Missing Rabbits: when worlds meet

OLYMPUS DIGITAL CAMERAOne of my favorite experiences with doing psychic illustrations…

This is a detail from an illustration I did a few years ago for a woman called Petra. She had herself forgotten all about the incident it described, until it was re-presented to her here.

It’s been my experience that in each illustration I do, there’s at least one ‘undeniable’ bit of information for the subject that gives them cause to think, ‘wow, there’s no way this psychic /artist person could have known that; perhaps I’d best pay attention and be open to what else is being communicated here, in terms of information that might be helpful to me’.

When I first described this part of her drawing to Petra, I asked, ‘who’s this boy running towards us with his arm upraised (as though he’s trying to get someone’s attention)? I know it looks as though this person’s wearing a gown or dress, but I distinctly feel that it’s a boy that’s being depicted here’.

Petra was astonished. She said, “Ohhhh… that’s John! I forgot about John!”

Petra recalled a memory from the orphanage that she’d lived in when she was a very young girl in the Philippines…

You can see in the drawing that there’s the face of a girl with her mouth open and a blank expression to her eyes, and there are a couple of nuns on either side of her.

Petra relayed the story, saying that rabbits had been going missing from the orphanage, and a young orphan called John had been accused of stealing them. John was a bit of a troubled boy, but now that he felt like he had a community where he belonged, he couldn’t handled being accused and ostracized – by the sisters and the priest, even – and he committed suicide.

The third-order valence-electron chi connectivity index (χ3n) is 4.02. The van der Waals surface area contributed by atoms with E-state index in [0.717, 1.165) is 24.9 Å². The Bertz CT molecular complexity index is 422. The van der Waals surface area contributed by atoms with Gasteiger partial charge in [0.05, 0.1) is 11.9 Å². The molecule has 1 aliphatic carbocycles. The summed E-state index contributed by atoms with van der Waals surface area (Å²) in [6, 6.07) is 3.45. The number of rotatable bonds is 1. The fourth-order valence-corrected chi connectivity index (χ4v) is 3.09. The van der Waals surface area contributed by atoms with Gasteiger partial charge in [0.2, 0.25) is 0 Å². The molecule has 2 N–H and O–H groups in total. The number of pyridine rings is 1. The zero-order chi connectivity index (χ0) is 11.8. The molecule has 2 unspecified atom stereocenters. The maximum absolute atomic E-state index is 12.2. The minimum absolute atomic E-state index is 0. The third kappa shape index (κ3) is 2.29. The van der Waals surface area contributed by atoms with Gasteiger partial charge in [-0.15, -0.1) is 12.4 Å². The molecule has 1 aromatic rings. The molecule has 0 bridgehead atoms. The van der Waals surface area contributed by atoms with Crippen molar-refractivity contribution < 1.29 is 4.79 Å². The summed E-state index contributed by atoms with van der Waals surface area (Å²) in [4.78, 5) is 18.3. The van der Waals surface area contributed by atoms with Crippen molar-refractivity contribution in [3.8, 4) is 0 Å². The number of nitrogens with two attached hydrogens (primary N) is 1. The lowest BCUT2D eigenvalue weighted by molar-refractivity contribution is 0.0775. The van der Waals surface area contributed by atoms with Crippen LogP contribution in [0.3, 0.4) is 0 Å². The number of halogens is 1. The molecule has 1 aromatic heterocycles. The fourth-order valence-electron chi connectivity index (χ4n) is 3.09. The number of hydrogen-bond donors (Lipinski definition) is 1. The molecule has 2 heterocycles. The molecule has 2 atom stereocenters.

While he was alive, John had had a young friend in the orphanage called Maggie. Some time after John’s suicide, Maggie seemingly fainted. A couple of the sisters were there trying to help her, which was important, because had the children relayed the story of what happened next, they wouldn’t have been believed. As Maggie lay seemingly unconscious on the ground, she opened her eyes and started speaking, not in her own voice, but in John’s.

John said through Maggie, ‘I am not the one who took the rabbits; it was some boys from the village that stole them.’

Hearing (and seeing) this, the sisters had a local policeman do some investigating, and sure enough, some boys in the village admitted that they were the ones responsible for taking the rabbits.
Psychic illustrations aren’t just a way to show off what’s possible in terms of revealing information, they can provide incredibly profound guidance.

In this case, for instance, this was a way for John not just to clear things up, but to help Petra reconnect with her own path. While she’d been brought up in a religious orphanage, what was revealed in this illustration confirmed feelings she’d been having about following the beliefs of her own indigenous culture and pursuing her interest in the traditional medicines her people practiced. With John coming forward in the way that he did, it empowered her to open up to her own psychic abilities and to use them to help in healing others.

Big Medicine Love to You
Black Feather

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